Updating the 3-2-1 Backup Rule
You’ve probably heard of the 3-2-1 backup rule. It goes like this: replicate to at least 3 copies of your data, local hardware, cloud, backup cloud. Some companies store these copies on 2 different media (tape/disk/Cloud), and place at least 1 copy off-site/off-premise. This is a great start to a DR plan, but what if ransomware compromises administrative passwords or domain info that allows that backup copy to be corrupted? Adding the “1” step insulates the data from further damage. The backup rule is now 3-2-1-1. That extra “1” accounts for an air-gapped copy of your data.
Are Cyber Attacks Really a Risk?
Yes. Cyber attacks are a reality. Large companies will suffer a data breach of some type, and small companies are certainly not immune to a hacker’s interests. Every year new names are added to the long list of compromised data sheets. Any collection of employee, customer or user data is potentially worth attacking, and the frequency of attacks is on a meteoric rise.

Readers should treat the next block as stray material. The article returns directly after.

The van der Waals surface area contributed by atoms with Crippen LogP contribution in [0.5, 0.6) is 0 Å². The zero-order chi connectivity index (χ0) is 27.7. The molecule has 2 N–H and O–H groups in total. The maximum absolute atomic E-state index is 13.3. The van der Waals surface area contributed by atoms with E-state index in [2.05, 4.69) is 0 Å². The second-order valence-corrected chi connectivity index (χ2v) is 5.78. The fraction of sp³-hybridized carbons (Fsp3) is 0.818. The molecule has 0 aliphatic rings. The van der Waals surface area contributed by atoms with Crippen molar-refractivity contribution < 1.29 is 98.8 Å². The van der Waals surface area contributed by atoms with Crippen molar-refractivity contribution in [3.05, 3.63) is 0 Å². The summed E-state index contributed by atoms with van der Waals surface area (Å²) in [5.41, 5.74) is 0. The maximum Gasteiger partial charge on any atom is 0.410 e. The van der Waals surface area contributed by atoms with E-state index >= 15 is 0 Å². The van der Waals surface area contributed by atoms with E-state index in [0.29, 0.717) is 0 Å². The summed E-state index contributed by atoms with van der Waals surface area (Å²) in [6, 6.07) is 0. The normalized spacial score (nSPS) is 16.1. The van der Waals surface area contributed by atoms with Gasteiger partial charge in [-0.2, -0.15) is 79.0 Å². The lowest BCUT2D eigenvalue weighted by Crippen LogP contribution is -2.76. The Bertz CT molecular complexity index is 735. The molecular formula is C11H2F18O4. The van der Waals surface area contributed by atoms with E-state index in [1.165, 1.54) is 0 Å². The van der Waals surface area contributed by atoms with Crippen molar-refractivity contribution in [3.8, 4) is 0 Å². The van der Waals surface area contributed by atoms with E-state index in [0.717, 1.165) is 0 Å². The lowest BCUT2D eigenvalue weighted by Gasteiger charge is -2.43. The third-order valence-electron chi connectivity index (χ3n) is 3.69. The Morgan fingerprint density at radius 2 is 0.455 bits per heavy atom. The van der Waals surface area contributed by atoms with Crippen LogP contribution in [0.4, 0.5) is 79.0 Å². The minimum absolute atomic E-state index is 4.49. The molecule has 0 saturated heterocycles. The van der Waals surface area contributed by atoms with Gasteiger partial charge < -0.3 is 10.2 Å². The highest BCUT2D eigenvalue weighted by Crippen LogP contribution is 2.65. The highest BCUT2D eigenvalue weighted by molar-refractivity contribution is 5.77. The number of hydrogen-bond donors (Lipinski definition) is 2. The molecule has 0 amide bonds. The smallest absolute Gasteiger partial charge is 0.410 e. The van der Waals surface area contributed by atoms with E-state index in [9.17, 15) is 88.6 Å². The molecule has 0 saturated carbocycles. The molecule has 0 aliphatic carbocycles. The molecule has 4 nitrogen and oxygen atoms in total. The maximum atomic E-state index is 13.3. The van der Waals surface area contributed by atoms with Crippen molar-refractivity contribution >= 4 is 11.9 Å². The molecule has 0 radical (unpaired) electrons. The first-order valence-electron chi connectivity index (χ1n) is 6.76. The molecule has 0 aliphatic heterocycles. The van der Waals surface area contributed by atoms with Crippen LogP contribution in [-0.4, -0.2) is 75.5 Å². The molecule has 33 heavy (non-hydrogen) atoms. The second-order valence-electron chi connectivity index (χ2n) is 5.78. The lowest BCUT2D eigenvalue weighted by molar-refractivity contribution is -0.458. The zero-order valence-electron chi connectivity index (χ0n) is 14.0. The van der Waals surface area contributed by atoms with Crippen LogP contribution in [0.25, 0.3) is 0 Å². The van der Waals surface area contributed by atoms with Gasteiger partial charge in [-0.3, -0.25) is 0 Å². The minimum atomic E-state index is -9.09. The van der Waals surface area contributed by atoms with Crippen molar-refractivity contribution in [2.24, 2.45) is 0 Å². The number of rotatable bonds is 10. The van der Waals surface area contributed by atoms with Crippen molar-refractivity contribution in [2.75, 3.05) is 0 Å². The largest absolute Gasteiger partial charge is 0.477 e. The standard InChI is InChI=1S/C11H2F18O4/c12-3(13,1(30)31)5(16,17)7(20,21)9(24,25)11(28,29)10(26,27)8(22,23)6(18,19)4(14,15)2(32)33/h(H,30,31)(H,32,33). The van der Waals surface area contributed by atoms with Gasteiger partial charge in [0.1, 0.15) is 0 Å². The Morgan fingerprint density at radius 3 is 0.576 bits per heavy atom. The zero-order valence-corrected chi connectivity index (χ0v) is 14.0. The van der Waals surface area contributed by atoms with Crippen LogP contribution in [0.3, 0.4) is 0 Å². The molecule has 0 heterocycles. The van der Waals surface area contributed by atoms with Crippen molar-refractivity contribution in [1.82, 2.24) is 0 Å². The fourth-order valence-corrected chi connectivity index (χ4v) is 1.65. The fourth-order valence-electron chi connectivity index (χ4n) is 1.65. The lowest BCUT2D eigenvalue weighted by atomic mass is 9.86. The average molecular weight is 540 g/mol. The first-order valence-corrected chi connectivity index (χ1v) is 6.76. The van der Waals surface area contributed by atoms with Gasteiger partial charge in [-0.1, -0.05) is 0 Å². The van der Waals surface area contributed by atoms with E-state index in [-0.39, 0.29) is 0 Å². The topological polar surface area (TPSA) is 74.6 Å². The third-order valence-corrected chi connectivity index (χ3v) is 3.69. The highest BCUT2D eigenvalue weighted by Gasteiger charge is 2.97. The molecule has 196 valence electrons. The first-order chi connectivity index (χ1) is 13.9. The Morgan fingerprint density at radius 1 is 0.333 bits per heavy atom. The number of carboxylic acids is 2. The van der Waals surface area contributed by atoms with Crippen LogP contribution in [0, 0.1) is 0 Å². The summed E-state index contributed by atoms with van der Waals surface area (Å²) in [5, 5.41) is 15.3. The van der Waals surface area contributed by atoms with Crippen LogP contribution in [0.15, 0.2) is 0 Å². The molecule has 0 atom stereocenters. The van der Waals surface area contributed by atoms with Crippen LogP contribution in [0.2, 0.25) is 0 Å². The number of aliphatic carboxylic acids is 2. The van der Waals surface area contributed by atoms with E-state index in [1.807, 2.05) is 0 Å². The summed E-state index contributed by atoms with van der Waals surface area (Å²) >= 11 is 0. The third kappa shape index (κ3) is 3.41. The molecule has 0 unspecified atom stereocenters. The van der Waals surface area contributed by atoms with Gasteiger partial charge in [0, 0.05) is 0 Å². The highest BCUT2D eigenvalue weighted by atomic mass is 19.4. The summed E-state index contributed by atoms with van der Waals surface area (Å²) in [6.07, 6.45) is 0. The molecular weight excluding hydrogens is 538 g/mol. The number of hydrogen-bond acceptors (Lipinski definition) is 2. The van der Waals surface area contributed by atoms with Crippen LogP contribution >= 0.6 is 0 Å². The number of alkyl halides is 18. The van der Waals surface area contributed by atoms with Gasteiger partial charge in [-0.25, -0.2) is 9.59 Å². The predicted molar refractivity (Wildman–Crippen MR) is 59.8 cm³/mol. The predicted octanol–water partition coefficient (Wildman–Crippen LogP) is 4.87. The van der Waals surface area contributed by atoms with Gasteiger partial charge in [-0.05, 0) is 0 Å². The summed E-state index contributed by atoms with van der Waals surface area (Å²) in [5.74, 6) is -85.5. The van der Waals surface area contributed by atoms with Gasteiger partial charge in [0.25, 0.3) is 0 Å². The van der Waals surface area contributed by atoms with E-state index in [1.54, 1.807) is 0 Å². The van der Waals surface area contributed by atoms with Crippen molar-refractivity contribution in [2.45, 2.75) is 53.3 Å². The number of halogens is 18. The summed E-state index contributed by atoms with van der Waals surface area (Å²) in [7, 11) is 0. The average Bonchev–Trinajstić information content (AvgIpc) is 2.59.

According to a poll by CSO, the rate and variety of attacks is growing every year, and it is already the largest financial threat to most businesses. Estimates suggest that by 2021, the total cost of cyberattacks will hit $6 trillion. Clearly hacking has become big business. That additional air-gap “1” is critical in preserving a clean set of data from their meddlesome ways.
Challenges of Air Gapping
While air gapping can provide an ultimate line of defense, it comes with it’s own challenges. At the top of those costs is labor. When devices are completely disconnected from a network, they have to be physically accessed. This limits automation and requires man hours to do. Automated solutions do exist, but any device that is automatically connected to and disconnected from a network could potentially become compromised. There really is no way around this trade-off.